When you become a bestselling author, movie stars become your friends. Just like in the Harry Potter books, you’ll find yourself rubbing shoulders with Hollywood A-listers.

One of the most recognizable faces in Hollywood is Tom Hanks. In case you weren’t aware, Hanks has starred in some of the most beloved films of all time, including Cast Away, Saving Private Ryan, and Forrest Gump. He’ll soon be seen in Matched, the story of a lonely boy who finds love at the end of a telescope.

Since Hanks’ prolific career spans decades, it’s easy to see how he’s accumulated friendships with some of the most talented people in the entertainment industry. One such person is J.K. Rowling. Maybe you’ve heard of her? She’s the author of the Harry Potter books, which have sold over 400 million copies worldwide. And in 2021 alone, she sold over 150 million books worldwide.

Rowling and Hanks have something in common; both have been sued numerous times over the years. While Rowling and her publishers have largely remained unscathed in these lawsuits, Hanks’ reputation has taken more significant damage. Let’s take a closer look.

Saving Private Ryan

The first lawsuit that you’ll probably remember involving Rowling was back in 2015, when her Harry Potter film was still on tour in theaters across the country. Several military veterans filed a lawsuit against the filmmaker, claiming that Saving Private Ryan and Cast Away were based on incidents that actually happened to them in real life. They were seeking “actual and compensatory damages for violations of the United States Code, specifically, Title 10, United States Code, Section 1082, which prohibits ‘derogatory comments’ with respect to the ‘personnel records’ of members of the armed forces,” as well as attorney’s fees.

Rowling was sued again for alleged defamation in 2018, after she named Tom Hanks in a Twitter feud over the years. If you’re not familiar, Hanks frequently names celebrities and officials in his tweets, and often times, these people are the target of his ire. In this case, Hanks was taking issue with the presence of Confederate flags in a movie where he plays a U.S. vet. One of Rowling’s lawyers informed CNBC about the suit:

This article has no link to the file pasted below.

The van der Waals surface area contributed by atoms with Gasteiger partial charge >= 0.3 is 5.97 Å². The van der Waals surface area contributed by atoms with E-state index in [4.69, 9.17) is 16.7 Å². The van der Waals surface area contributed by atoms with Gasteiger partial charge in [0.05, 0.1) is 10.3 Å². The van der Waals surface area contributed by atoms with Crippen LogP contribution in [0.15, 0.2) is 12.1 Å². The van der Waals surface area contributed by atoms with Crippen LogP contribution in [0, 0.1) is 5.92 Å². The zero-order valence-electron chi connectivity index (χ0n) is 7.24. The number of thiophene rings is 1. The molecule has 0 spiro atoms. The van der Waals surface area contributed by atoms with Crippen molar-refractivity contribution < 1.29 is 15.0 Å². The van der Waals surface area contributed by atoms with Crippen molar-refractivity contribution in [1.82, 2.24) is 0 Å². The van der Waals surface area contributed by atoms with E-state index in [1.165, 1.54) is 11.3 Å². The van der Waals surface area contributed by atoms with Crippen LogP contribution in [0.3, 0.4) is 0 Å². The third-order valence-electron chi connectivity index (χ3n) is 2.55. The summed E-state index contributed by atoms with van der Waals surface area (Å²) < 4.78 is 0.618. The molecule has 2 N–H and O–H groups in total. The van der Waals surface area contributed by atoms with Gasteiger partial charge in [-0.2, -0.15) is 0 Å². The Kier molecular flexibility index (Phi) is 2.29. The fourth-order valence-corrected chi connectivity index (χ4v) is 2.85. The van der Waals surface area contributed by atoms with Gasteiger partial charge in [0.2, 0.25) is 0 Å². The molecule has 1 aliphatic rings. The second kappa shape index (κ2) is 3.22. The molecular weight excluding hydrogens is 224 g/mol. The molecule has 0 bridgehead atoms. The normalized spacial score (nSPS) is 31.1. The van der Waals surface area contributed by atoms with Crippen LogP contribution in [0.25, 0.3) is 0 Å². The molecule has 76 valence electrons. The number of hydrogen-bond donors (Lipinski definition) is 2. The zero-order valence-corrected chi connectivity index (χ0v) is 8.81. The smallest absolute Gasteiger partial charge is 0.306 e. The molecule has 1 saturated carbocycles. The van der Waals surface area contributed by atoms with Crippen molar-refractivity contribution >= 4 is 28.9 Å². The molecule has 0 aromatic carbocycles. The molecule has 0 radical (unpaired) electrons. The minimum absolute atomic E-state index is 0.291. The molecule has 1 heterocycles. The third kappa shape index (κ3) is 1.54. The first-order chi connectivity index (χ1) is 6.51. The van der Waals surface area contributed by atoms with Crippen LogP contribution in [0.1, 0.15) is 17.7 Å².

“The lawsuit alleges that ‘Tom Hanks’, ‘Harry Potter’ and ‘Saving Private Ryan’ are all fictional characters and that Ms. Rowling named Mr. Hanks as one of the defendants in order to harm his reputation,” the lawyer said. “Mr. Hanks has not been served with the complaint yet.”

While all of these lawsuits were filed over several years ago, they haven’t stopped since. In fact, just last month, Rowling was named as a defendant in a class action lawsuit filed in a California federal court. The plaintiffs claim that the author is “jointly and severally liable for intentionally inflicting emotional distress and causing Plaintiff and the class they represent to suffer economic damages.” If you’d like to learn more, you can contact the firm Kaplan Hecker LLC on 04/24/2020.


If you grew up during the 2000s, you might remember the catchy song that Matched by The Weeknd went viral. The song inspired the film, which follows a lonely boy who finds love at the end of a telescope.

In the movie, Justin Brock (played by Jimmy Buffett’s grandson, Nate Salisbury) finds an old telescope at a garage sale and brings it home. Once he gets it set up, he sees his ex-girlfriend, Maggie (played by Anna Kendrick) and decides to try and reconnect with her. But Justin is a little bit clumsy and crashes into Maggie’s new boyfriend, Hunter (played by Kevin Spacey), killing him instantly. When Justin brings the body of Hunter back to his house, the police arrest him and accuse him of murder.

The police search Justin’s house and find the gun he used to kill Hunter. When they examine it, they discover that it’s not loaded, so they let him go. That’s when Justin decides to try and prove his innocence by finding the real killer. And who do you think he eventually tracks down?